Frederick had originally offered to pay for the timber using a cheque, but Napoleon had insisted upon receiving cash as he thought this was the safer option. Unfortunately for the inhabitants of Animal Farm, Frederick had paid for the timber using forged money which was in fact worthless.



Napoleon was furious with Frederick and announced that the farmer was now to be executed on sight. What method of execution did Napoleon decree?

Napoleon decreed that Frederick was to be boiled alive for his treachery.



Following Frederick’s treachery, Napoleon warned the animals that the long expected attack could now be imminent and indeed it was. The next morning fifteen well armed men appeared at the front gate of Animal Farm. They fired their guns at the animals as they moved towards the newly constructed windmill. At first Napoleon was confident that the men wouldn’t be able to do any damage to so study a structure but Benjamin quickly realised their plan. How were the men able to destroy the windmill?

Frederick’s men were able to make a small hole at the base of the windmill which they then packed with blasting powder. Igniting this powder, the men were able to destroy the windmill leaving nothing but a black cloud of smoke where the building had once stood.



When the animals saw that the men had destroyed their windmill, they were invigorated with a new found bravery and the animals charged the men. In the fierce battle which followed many animals and many men were badly injured and some killed but finally the men decided to flee for their lives. The animals were distraught at the loss of life and the destruction of their windmill which they had laboured for two years to build. Despite this, they were greeted by Squealer as they returned who, though he had been strangely absent during the battle, was now in a great mood. Why was Squealer in such a positive mood and why did Napoleon fire the gun seven times to mark the occasion?

Napoleon fired the gun seven times to mark the animal’s victory. Even though animals like boxer didn’t at first see what they were celebrating, the pigs led the animals in a great celebration to mark their apparent victory.



During the two days of celebration which followed, Napoleon announced an official name for the battle and awarded a new military honour to mark the occasion. What was the name of the battle, and what was the name of the honour and to whom was it awarded?

The battle was officially known as the ‘Battle of the Windmill’. The new martial honour was named the ‘Order of the Green Banner’ and it was conferred by Napoleon on himself.



A number of days after these celebrations the pigs happened to stumble across a case of whisky one night. The evening proved to be an eventful one in which many of the pigs were heard to be singing and Napoleon was seen running around the courtyard wearing an old bowler hat which once belonged to Mr Jones. The next morning, however, Squealer found it necessary to address the animals and tell them that their beloved leader, Napoleon, was dying. What did Squealer tell the animals was Napoleon’s final order?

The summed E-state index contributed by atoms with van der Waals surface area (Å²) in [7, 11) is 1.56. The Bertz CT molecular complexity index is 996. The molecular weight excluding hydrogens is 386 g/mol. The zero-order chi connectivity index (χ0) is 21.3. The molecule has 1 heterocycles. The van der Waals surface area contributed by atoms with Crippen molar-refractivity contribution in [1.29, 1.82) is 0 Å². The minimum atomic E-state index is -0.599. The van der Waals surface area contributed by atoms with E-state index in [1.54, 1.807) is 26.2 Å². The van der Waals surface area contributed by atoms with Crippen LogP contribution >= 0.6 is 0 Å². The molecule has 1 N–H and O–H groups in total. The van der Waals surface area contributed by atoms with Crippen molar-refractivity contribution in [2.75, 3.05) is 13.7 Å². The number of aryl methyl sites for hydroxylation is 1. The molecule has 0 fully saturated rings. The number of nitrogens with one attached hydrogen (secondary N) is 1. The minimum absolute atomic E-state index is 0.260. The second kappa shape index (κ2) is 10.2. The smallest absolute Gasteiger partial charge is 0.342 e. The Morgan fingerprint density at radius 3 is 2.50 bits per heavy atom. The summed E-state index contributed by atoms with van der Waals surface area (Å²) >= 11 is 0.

Squealer told the animals that Napoleon’s final order was that anyone found drinking alcohol was to be put to death.



Despite the fears for Napoleon’s health voiced by Squealer, the following morning saw Napoleon looking considerably better. Following this dramatic recovery, what did Napoleon instruct Mr Whymper to purchase?

Following Napoleon’s dramatic recovery, he asked Mr Wymper to purchase some booklets on distilling and brewing.



Napoleon soon gave an order to have the field which had previously been reserved for pensioned animals to graze in dug up and replanted with barley. Why do you think this was?

Napoleon had already ordered booklets on distilling and brewing. Barley is used to make beer and other alcoholic beverages and so it would seem likely that Napoleon was now preparing to manufacture alcoholic drinks.



At about this time the animals were all awoken by a large crash coming from the barn. What caused this noise?

This noise was caused by Squealer who appeared to have fallen from a ladder and now lay on the ground at the base of the seven commandments with a paint brush and paint pot by him. None of the animals could understand what had happened but a few days later Muriel noticed that she must has misremembered another one of the seven commandments as number five now read ‘no animal shall drink alcohol to excess’. Whilst Murial remembered the majority of the fifth commandment, she couldn’t remember the last two words again.